Dose of news, not Couric, is what many seek

September 18, 2006|By Kevin Cowherd | Kevin Cowherd,Sun Columnist

There seems no end to the media's fascination with Katie Couric, who reads the news on CBS weekday evenings and for this has become the most overanalyzed person on the planet.

Let's see, in her two weeks on her new job, we've read about her legs, hair and pearls.

We've read about the white jacket she wore her first night, which, depending on your point of view, made her look stylish or like a real estate agent showing a two-bedroom condo in Miami.

We've read about the doctored CBS publicity photo that made her look slimmer than she really is, as if she were Rosie O'Donnell in real life.

We've read speculation about what effect she'll have on CBS' ratings and how her ascension to the anchor throne could change the face of the evening news forever, thus leaving Walter Cronkite, Chet Huntley, David Brinkley and all the other Hall of Fame news anchors spinning in their graves. (OK, Cronkite's still alive. But, still.)

We've read that she doesn't have a big-league-anchor sign-off and feels bad about that, so she's asking viewers to e-mail her their suggestions.

(OK, her sign-off does need work. The other night it was: "Thanks so much for watching. Good night."

(Zzzz. Sounds like something the usher at the Regal 14 cinema says as you're leaving.)

But in the midst of this relentless examination of Couric in her new job, the question must be asked: Who actually cares about all this stuff?

Look, there are nearly 300 million people in this country, but only about 25 million of them still watch the evening news.

And most of these 25 million are in what is politely known as an "aging demographic."

If you say, "Did you watch Katie Couric on the news last night?" to someone younger than, say, 35, that person will tilt his or her head and look at you like a confused cocker spaniel.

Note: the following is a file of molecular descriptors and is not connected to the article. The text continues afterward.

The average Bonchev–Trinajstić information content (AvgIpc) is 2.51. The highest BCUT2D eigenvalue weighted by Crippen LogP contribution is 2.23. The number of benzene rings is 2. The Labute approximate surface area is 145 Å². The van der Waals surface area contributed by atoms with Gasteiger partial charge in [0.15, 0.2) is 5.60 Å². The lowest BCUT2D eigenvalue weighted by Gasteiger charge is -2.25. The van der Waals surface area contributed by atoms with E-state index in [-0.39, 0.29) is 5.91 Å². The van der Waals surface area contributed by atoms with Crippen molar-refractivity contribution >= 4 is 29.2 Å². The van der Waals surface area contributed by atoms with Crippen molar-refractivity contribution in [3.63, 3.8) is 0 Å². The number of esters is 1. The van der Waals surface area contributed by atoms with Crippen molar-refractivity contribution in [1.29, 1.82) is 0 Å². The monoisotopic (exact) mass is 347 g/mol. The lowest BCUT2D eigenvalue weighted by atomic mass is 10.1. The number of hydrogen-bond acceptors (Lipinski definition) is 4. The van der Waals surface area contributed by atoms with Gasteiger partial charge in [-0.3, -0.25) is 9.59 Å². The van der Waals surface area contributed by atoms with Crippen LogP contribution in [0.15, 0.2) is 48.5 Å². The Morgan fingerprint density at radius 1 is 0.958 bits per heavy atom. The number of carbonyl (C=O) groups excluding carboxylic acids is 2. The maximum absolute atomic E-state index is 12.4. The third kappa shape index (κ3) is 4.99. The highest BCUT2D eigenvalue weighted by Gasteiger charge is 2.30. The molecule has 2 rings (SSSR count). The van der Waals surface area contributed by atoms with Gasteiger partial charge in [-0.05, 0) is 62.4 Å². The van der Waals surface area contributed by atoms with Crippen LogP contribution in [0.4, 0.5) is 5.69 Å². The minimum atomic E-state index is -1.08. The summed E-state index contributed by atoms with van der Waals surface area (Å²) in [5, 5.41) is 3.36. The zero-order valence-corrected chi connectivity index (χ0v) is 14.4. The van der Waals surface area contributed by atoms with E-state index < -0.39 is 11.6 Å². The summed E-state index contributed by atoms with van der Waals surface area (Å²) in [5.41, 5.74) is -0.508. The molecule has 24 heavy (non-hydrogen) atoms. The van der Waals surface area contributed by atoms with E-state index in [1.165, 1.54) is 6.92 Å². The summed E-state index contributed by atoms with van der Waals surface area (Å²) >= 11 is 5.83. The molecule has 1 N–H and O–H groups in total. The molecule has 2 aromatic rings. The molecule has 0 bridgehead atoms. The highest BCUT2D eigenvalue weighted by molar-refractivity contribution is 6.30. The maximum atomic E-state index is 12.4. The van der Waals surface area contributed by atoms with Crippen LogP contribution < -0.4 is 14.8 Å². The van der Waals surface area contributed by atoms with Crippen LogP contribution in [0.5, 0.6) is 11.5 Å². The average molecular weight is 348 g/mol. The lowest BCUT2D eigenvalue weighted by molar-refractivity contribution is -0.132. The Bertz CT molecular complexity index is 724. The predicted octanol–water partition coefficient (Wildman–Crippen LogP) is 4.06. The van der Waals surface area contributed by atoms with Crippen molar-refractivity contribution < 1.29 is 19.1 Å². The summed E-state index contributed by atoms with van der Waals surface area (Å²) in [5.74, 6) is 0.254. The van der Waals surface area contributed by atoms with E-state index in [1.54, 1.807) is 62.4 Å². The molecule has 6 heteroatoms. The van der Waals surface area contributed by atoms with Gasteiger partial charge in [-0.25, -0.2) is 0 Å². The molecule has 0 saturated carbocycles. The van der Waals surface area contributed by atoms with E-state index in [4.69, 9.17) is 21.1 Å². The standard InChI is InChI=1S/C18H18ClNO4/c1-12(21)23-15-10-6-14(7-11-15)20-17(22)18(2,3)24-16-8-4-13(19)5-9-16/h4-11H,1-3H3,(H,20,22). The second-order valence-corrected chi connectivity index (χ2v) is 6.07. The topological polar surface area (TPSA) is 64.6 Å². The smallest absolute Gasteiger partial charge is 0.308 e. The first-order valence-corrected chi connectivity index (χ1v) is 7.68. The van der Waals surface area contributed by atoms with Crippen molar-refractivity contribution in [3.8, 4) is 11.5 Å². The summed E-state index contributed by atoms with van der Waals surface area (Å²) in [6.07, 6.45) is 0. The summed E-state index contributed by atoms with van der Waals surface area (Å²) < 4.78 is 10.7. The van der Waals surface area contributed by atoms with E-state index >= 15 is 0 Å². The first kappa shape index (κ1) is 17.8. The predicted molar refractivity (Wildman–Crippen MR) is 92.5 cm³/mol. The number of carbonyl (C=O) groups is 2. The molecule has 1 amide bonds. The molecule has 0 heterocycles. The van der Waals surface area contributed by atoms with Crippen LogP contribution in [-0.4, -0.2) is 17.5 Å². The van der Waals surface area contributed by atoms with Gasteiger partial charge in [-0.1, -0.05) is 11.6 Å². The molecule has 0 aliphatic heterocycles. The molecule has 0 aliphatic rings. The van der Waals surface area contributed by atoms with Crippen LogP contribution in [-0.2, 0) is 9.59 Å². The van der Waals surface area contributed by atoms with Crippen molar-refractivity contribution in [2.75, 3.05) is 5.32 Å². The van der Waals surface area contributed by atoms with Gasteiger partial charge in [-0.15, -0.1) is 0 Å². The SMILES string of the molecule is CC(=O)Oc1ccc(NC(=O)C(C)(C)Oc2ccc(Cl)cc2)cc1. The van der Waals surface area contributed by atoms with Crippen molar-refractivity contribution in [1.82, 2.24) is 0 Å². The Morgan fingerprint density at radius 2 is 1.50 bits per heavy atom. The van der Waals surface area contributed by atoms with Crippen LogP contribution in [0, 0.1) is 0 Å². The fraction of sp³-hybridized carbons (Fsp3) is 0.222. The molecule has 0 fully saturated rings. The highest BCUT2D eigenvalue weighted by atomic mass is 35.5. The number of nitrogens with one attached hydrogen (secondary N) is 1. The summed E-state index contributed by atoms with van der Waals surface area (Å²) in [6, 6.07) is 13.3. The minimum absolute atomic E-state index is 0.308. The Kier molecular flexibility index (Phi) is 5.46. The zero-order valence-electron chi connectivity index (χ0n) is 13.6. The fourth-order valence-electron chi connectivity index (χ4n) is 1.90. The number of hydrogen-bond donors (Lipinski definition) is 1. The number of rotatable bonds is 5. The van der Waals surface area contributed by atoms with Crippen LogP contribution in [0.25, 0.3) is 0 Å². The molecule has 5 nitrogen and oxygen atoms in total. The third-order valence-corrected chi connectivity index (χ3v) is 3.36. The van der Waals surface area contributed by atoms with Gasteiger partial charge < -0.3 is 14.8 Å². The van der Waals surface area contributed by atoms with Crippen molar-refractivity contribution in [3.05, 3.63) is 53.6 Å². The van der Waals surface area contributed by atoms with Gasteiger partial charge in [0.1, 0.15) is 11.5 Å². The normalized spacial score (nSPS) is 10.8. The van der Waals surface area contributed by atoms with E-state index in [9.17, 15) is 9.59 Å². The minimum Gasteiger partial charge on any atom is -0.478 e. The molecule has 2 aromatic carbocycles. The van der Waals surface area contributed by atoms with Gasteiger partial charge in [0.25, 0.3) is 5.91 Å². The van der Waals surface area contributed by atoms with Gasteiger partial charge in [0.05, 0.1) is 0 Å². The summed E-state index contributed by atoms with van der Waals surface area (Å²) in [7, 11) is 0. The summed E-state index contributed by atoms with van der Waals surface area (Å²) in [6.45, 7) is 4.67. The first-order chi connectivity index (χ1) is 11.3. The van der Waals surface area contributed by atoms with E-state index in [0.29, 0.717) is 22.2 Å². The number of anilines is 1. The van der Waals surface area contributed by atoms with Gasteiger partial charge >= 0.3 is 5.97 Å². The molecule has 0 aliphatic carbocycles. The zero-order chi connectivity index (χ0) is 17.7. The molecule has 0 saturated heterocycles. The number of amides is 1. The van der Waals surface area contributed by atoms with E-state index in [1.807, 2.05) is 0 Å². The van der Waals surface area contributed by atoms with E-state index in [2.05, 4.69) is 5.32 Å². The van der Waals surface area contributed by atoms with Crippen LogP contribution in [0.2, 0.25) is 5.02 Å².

No, it's definitely older folks who form the core audience for The CBS Evening News with Katie Couric.

If you don't believe me, check out the newscast's commercials.

On a recent show, the commercials were for blood-pressure medication, bone-loss supplements, life and retirement insurance, Bayer aspirin "for heart attacks" and Nexium, the Purple Pill for combating "acid-reflux disease."

No, no spots for iPods or Old Navy or Madden 2007 video games when Couric's in the anchor chair.

So here's the question: Does this older audience give a hoot about Couric's pearls and clothes and air-brushed publicity photos -- or what her sign-off will be?

I really don't think so.

I think most of them will tune in for -- here's a radical concept -- the news.

They'll tune in for the same reason people have always tuned in to the evening news: to see whether the Middle East is blowing up, or whether the price of gas is still going through the roof, or whether Ford or GM is laying off another 10,000 workers because their car sales are still tanking.

Oh, sure, the newscast will have a little breezier, more updated feel with Couric in the anchor chair, as opposed to her predecessors, Bob Schieffer and Dan Rather.

(The easy-going, avuncular Schieffer could do breezy, of course. Rather, on the other hand, he was so intense that I'd actually tune in to see if this was the night his head would explode in mid-sentence.)

But there won't be an overdose of fluff, apparently. On a recent show, for example, topics included the controversy surrounding President Bush and military trials for terror suspects, Ford Motor Co. offering buyouts to all hourly workers, new threats of global warming, a suicide attack in Baghdad, the Montreal school-shooting rampage and the undercover source who unraveled a terrorist plot to blow up a New York subway station.

I really don't think so.

Not a soft piece on dieting tips or the new spelling-bee winner to be found anywhere -- although every evening newscast breaks out the fluff now and then these days.

Anyway, on the other day, Couric wrote that she's "really enjoying my new gig."

She also wrote -- uh-oh -- that "the sign-off thing has been fun, too," and that she's been reading the suggestions e-mailed to her by viewers.

Yep, sign-offs are big with news anchors for some reason.

Walter Cronkite famously signed off with: "And that's the way it is."

And the low-key team of Huntley and Brinkley went with: "Good night, Chet. Good night, David." They managed to sound like two funeral-home directors closing up for the night.

Dan Rather trotted out the bizarre "courage" for a while, then abandoned it when people thought he sounded like a nut case, then brought it back.

Even fake anchors get in on the act: Smarmy Ron Burgundy in the movie Anchorman signed off with the cringe-inducing "Stay classy, San Diego."

Couric doesn't seem to have decided on a sign-off yet but writes in a blog about her first week: "Bob Barker wants me to implore viewers at the end of every broadcast to `have your pets spayed or neutered.'" Mmmmmmmm. Interesting.

You talk about a groundbreaking sign-off -- that would probably qualify.

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